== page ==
Well, lookit you, November. Didn’t know you had it in ya. Very nicely done.
That slant of afternoon light is there, the bright blue of the sky and a blanket of gold on the lawn from leaves brought down by the weight of snow, now melted. My phone’s camera just can’t do it justice.
I got the fire started, and the S’mores made. Lit the Jack-o-Lanters for a few extra nights, until they took their place in the new compost heap that used to be the chicken run.
Mine is the only lawn on the block still covered with leaves, but I don’t care. The lawn guy suddenly seems to expect me to pay him in advance, before any work is done for the month. Electric mowers are getting cheaper, and I had fun raking up a few bags of leaves to start the chicken-run compost. So maybe I’ll just handle it myself next year.
Angelic Daughter and I are gearing up for big changes; my going back to work full-time will mean she has to step up, step out and deal with new transportation, new people and new activities. I’ve been amazed and grateful and what a positive attitude she’s shown about it.
Anytime we have to change something that affects how she lives, what she does, where she goes and with whom she spends her time, it rattles me to the core. But I’ve got to suck it up and trust her. And trust God, who seems to keep throwing just what we need in our path just when we need it.
It’s concert week, and the choir I sing with is doing some incredibly beautiful, comforting music. When the sound melds into one from out of the many and becomes a thing in itself, a perfect merger of text and music that swells or hushes with the promise of “lux aeterna” or the plea of “dona eis requiem,” I still get goosebumps.
I thought I’d be scrambling, but within the past two weeks everything came together to make sure Angelic Daughter has a companion while I’m at the rehearsals and performances we didn’t have covered yet, and even that she will be able to attend the concert. I can function when I know she is safe and well cared for.
Which is why this going back to work thing, as necessary and welcome as it is, still feels daunting. This has to work this time – I just can’t be interrupted with phone calls or texts constantly (while I simultaneously worry about why I’m not being interrupted with phone calls or texts constantly).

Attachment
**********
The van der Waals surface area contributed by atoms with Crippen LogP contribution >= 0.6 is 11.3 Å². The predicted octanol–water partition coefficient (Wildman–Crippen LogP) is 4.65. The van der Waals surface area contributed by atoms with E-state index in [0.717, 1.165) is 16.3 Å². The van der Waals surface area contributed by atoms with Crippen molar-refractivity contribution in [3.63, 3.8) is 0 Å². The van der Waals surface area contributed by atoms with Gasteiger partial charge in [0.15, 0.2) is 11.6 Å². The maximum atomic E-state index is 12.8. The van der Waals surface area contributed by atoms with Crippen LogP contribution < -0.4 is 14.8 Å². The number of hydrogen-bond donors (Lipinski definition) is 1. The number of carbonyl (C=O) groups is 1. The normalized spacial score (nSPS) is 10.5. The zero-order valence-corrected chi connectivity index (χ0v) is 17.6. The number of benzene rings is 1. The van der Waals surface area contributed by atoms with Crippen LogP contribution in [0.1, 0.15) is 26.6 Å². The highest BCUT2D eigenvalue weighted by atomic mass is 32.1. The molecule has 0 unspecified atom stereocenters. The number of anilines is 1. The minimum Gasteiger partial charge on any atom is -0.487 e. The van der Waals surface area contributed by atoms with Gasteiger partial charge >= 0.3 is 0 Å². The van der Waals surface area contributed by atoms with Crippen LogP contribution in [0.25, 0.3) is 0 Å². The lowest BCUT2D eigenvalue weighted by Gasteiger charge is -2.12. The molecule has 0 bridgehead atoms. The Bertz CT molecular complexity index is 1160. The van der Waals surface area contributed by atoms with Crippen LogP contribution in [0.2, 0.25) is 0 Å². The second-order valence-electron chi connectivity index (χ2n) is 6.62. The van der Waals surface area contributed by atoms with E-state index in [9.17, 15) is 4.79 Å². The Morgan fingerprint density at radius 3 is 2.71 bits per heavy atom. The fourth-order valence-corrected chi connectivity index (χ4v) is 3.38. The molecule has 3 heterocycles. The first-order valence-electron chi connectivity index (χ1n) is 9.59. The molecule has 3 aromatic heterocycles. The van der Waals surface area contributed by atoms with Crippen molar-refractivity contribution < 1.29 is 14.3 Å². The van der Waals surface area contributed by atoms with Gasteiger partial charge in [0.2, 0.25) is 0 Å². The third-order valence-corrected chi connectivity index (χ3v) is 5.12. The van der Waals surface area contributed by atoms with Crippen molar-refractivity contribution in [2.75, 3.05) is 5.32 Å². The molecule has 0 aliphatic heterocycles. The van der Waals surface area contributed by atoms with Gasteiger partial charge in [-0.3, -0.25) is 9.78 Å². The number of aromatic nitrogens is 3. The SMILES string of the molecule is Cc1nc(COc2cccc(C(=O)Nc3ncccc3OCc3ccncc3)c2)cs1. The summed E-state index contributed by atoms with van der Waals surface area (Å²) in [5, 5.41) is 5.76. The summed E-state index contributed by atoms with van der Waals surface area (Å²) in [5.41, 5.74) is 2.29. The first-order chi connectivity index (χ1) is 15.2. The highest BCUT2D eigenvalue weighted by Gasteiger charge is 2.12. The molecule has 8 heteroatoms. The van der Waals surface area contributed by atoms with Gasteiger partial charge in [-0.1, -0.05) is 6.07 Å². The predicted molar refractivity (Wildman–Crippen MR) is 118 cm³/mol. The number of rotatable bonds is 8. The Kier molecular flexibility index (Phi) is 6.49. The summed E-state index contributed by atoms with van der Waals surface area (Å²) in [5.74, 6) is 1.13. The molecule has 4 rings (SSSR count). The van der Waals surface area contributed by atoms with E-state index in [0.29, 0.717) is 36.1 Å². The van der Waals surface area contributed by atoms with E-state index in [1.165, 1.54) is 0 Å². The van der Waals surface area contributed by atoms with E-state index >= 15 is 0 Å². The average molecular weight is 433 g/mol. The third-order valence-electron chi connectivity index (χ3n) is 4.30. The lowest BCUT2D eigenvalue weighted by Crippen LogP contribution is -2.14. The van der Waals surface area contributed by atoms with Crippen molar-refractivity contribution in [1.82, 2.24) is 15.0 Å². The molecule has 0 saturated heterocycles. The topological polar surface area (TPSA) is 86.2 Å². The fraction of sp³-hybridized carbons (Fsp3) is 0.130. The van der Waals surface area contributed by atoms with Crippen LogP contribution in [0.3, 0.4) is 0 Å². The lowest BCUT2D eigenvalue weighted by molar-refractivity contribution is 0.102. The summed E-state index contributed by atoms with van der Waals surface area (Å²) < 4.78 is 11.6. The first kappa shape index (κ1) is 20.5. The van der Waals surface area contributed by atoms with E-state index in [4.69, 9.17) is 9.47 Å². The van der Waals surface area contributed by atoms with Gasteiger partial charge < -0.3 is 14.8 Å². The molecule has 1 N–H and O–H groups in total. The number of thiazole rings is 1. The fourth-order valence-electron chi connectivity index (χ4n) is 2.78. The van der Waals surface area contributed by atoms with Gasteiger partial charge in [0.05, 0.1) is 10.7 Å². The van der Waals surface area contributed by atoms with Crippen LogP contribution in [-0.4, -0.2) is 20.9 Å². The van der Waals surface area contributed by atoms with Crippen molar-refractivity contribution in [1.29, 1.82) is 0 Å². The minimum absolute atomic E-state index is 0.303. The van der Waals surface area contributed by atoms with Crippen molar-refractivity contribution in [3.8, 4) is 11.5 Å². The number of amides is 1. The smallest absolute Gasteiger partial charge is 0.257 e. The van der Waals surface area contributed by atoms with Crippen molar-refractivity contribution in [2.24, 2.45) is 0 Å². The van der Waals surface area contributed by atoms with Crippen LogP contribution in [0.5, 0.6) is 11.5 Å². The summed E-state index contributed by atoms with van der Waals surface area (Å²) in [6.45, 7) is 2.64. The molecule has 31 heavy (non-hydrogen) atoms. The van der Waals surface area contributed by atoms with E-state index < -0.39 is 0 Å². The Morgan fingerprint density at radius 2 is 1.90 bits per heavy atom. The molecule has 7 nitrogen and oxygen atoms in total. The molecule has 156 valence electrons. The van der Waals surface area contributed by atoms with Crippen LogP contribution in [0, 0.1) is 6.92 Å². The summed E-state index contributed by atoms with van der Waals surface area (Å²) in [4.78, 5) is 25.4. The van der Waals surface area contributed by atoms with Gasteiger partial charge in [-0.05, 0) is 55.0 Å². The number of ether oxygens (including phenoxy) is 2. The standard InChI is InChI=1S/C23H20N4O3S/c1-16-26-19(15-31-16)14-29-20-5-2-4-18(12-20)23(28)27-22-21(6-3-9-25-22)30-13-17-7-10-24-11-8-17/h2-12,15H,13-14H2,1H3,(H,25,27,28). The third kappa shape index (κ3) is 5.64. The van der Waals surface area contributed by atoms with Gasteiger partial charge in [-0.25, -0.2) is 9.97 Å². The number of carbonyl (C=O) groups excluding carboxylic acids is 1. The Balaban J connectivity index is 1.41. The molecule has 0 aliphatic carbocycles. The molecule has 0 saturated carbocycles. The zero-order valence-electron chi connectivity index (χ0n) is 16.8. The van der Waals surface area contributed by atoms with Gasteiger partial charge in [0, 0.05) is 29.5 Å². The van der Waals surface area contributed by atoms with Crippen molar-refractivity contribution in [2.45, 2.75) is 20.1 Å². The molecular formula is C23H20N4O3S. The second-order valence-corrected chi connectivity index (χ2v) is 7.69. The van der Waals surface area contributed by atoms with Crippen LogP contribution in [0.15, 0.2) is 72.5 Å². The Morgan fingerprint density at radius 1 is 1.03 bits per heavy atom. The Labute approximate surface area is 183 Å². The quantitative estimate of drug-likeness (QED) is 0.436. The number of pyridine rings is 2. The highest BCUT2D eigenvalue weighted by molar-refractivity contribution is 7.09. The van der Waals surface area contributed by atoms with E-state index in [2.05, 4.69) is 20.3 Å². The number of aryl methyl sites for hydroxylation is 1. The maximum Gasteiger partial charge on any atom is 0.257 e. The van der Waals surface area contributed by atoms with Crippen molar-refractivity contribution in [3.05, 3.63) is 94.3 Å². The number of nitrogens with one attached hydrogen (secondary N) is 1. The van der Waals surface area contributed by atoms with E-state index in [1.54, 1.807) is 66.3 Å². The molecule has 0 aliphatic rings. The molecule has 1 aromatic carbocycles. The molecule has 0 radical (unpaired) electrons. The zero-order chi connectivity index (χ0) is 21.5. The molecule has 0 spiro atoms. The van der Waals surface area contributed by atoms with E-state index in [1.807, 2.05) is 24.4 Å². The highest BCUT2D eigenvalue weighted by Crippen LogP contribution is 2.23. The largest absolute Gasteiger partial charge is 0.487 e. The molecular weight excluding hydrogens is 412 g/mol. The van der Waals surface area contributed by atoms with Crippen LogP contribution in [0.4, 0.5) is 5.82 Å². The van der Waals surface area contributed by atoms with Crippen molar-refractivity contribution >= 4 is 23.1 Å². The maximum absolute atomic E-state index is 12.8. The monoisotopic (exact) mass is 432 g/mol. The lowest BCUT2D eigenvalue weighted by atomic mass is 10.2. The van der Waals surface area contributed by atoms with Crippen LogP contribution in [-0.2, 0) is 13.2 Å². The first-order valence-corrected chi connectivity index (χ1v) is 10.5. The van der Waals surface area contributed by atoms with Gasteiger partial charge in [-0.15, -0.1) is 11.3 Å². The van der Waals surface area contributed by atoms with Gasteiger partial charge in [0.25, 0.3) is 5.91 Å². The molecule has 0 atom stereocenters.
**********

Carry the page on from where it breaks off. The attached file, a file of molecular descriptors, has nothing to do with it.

If you’re a parent you’ll never forget the first day of school, that autumn when you had to turn around and go, leaving your child in kindergarten. Maybe yours took it in stride (as did Angelic Daughter) but it didn’t stop the tears from forming, even if you were trying to hide them.
Fast forward through twenty years, and imagine having that experience over and over again, with each change of teacher, aide, school building or enrichment program. Will she be safe? Will she be happy? Will they understand her? Will she get any benefit out of this?
And now it’s happening again.
I’m counting on deep breathing, the kindness of people in our (relatively) small community, and help that keeps showing up unexpectedly, right on time.
So I’ll pack lunches the night before, (who am I kidding, I’ll do it in a mad rush in the morning) like I used to do. I’ll make laminated schedules and 3″ x 5″ card reminders and tape them to doors and put them in purses; I’ll add a few additional emergency contacts to her phone while also trying to teach her not to bother them unless it is a real emergency.
Tomorrow we find out if we’re set with the new program she tried out today, to fill her most of her day when I’m at work. I can’t imagine they won’t take her. She liked it and seemed really happy. I hope they don’t pull that rug, and leave us scrambling again.
I don’t want the lawn guys to come, yet. I want to savor this day, with the golden blanket of leaves, that remind me that beauty can come even when you thought the chance had passed.
I’m looking out the window through that gorgeous slant of sunlight, at the new chicken run compost heap with the Jack-o-Lanterns half buried in leaves, thinking about phases of life and how things that pass can transform into things that nourish the future.
Hoping I’ll catch the lawn guys when they do come, to ask them to empty the leaves and grass clippings into the chicken run compost, I remain,
Your happy, hopeful and still anxious as usual,